Both proteasomal and lysosomal routes have been proposed for Vpu-mediated tetherin degradation [27], [33][36]. To investigate through which pathway tetherin undergoes degradation, we used proteasomal (MG132 and ALLN) or lysosomal (bafilomycin and concanamycin) inhibitors to treat 293T cells expressing tetherin with or without Vpu. We observed that treating Vpu and tetherin-expressing cells with proteasomal inhibitors markedly enhanced the expression of the putative non-glycosylated and singly glycosylated forms (∼23–26 kDa), and the higher molecular weight (∼30–36 kDa), fully glycosylated forms, of tetherin (Fig. S1B). Treating tetherin-expressing cells with lysosomal inhibitors markedly increased the expression of the ∼26 kDa form, whereas the highly glycosylated forms of tetherin (∼30–36 kDa) were not recovered significantly (Fig. S1B). These results suggest that the Vpu-mediated degradation of tetherin in 293T cells proceeds via both proteasomal and lysosomal routes, and that different tetherin species appear to be degraded predominantly by one or the other pathway.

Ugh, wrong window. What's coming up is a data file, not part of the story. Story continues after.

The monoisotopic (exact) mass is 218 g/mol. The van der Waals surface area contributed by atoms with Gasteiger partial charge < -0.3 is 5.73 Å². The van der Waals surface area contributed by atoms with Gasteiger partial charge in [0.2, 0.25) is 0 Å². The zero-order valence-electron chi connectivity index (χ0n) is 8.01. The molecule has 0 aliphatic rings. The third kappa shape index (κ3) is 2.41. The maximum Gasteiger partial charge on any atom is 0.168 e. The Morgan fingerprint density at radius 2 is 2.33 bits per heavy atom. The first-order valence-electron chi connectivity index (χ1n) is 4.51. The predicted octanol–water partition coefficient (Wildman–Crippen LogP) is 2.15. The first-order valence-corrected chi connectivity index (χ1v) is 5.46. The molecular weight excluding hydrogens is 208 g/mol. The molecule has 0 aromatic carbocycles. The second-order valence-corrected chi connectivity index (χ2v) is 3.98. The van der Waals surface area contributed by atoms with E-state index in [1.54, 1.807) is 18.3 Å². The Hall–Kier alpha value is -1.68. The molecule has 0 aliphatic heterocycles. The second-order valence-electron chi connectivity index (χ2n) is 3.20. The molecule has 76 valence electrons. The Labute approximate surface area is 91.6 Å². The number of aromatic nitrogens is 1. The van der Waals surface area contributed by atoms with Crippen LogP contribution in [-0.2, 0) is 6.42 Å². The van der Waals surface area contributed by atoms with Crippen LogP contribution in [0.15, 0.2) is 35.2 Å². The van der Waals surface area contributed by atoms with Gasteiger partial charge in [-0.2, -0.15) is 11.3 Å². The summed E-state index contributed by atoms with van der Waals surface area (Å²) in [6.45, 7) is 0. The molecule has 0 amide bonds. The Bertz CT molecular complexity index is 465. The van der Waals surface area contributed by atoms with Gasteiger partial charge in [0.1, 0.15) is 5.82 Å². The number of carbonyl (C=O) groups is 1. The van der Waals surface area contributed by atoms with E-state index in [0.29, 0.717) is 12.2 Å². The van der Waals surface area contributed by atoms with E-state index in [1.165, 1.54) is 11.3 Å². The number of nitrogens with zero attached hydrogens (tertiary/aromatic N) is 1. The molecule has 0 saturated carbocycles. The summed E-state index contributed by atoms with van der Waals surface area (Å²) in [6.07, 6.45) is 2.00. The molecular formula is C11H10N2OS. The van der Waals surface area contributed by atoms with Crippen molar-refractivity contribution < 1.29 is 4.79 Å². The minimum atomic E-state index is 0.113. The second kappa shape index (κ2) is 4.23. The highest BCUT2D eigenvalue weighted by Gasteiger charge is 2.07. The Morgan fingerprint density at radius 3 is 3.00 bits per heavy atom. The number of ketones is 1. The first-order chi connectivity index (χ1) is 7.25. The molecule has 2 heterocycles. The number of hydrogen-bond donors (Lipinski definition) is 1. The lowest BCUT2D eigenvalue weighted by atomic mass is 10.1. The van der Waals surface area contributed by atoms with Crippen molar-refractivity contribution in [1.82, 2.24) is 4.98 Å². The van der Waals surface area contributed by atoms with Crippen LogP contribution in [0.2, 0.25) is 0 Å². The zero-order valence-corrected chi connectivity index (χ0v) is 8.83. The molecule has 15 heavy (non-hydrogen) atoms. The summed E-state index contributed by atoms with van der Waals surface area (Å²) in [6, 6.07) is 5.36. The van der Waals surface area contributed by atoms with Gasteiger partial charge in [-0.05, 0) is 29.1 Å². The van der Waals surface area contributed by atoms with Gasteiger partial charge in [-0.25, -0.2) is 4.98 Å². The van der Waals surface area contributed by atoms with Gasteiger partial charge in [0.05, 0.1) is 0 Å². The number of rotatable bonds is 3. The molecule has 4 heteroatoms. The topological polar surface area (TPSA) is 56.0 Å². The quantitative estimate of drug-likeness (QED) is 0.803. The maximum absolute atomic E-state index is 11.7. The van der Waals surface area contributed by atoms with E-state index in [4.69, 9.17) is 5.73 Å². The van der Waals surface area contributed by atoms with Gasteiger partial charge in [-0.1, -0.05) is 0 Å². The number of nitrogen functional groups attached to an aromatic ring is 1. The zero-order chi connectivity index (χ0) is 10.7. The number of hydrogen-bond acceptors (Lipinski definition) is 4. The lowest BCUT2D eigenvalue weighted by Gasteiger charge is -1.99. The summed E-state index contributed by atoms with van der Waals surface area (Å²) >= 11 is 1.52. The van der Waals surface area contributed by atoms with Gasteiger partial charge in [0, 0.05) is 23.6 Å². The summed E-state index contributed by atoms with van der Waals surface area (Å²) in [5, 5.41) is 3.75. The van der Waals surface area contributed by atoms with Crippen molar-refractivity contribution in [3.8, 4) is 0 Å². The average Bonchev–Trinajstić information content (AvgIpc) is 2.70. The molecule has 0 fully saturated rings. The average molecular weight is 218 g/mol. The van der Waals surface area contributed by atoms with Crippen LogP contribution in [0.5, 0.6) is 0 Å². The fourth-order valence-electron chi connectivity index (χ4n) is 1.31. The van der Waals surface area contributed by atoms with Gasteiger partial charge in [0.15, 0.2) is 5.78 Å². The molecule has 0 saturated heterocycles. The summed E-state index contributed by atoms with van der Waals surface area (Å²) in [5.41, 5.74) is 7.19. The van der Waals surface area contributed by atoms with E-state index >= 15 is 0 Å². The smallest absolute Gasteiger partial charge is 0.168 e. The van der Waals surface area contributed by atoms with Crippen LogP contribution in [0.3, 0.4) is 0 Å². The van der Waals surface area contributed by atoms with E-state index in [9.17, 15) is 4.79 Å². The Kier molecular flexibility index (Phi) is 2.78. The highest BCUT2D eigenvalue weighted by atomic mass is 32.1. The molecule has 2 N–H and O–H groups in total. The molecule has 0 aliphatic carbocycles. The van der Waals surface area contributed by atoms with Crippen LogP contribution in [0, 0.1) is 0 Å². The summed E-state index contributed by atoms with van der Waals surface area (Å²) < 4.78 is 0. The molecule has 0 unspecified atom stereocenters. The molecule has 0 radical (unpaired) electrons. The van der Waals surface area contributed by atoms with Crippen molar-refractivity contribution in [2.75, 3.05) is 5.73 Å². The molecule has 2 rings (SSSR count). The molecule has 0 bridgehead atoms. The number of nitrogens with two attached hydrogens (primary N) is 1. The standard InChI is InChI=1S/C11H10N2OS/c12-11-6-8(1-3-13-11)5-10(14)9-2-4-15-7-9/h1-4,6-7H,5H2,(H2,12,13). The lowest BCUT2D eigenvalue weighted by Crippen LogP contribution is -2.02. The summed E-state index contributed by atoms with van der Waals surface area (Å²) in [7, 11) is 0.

Tetherin from mouse, rhesus macaque and African green monkey are not degraded by Vpu

Recent studies have demonstrated that tetherins from mouse, rhesus macaque (rh), and African green monkey (agm) inhibit HIV-1 release, but are not counteracted by Vpu [17], [25][27]. To investigate whether the absence of Vpu antagonism is due to the inability of Vpu to induce the degradation of these non-human tetherins, we expressed mouse, rh and agm tetherin in 293T cells in the absence or presence of Vpu and analyzed tetherin expression by western blot. As shown above, the expression of human tetherin is reduced considerably in the presence of Vpu. In contrast, and consistent with previous reports [17], [26], [27], Vpu has no effect on the expression levels of mouse, rh, or agm tetherin (Fig. 1A). Next, we investigated whether Vpu could also degrade human tetherin mutants that do not inhibit HIV-1 release. We expressed inactive human tetherin mutants that lack the cytoplasmic tail (delCT) or the putative GPI anchor (delGPI). We observed that Vpu has only minor effects on the expression of these mutants, demonstrating that Vpu-mediated degradation of human tetherin requires both the CT and the putative GPI anchor (Fig. 1A).

thumbnail
Figure 1. Vpu induces the degradation of human tetherin in 293T cells but stabilizes its expression in COS cells.